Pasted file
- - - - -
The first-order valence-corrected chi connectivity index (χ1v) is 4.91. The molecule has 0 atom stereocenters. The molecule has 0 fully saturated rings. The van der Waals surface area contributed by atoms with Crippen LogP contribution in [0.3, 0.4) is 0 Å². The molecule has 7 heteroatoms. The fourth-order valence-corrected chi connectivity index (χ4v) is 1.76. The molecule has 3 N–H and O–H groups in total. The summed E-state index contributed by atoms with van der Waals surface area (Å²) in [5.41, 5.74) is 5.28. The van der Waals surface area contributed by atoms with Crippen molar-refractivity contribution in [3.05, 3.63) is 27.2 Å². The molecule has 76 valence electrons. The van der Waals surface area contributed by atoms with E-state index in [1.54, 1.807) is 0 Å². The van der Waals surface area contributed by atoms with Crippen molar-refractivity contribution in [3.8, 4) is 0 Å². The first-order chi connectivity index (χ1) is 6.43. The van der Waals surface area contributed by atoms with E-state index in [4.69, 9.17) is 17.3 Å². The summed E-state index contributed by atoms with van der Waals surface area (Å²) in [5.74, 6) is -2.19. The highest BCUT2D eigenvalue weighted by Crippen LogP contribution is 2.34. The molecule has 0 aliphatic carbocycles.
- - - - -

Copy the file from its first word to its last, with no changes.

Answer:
The first-order valence-corrected chi connectivity index (χ1v) is 4.91. The molecule has 0 atom stereocenters. The molecule has 0 fully saturated rings. The van der Waals surface area contributed by atoms with Crippen LogP contribution in [0.3, 0.4) is 0 Å². The molecule has 7 heteroatoms. The fourth-order valence-corrected chi connectivity index (χ4v) is 1.76. The molecule has 3 N–H and O–H groups in total. The summed E-state index contributed by atoms with van der Waals surface area (Å²) in [5.41, 5.74) is 5.28. The van der Waals surface area contributed by atoms with Crippen molar-refractivity contribution in [3.05, 3.63) is 27.2 Å². The molecule has 76 valence electrons. The van der Waals surface area contributed by atoms with E-state index in [1.54, 1.807) is 0 Å². The van der Waals surface area contributed by atoms with Crippen molar-refractivity contribution in [3.8, 4) is 0 Å². The first-order chi connectivity index (χ1) is 6.43. The van der Waals surface area contributed by atoms with E-state index in [4.69, 9.17) is 17.3 Å². The summed E-state index contributed by atoms with van der Waals surface area (Å²) in [5.74, 6) is -2.19. The highest BCUT2D eigenvalue weighted by Crippen LogP contribution is 2.34. The molecule has 0 aliphatic carbocycles.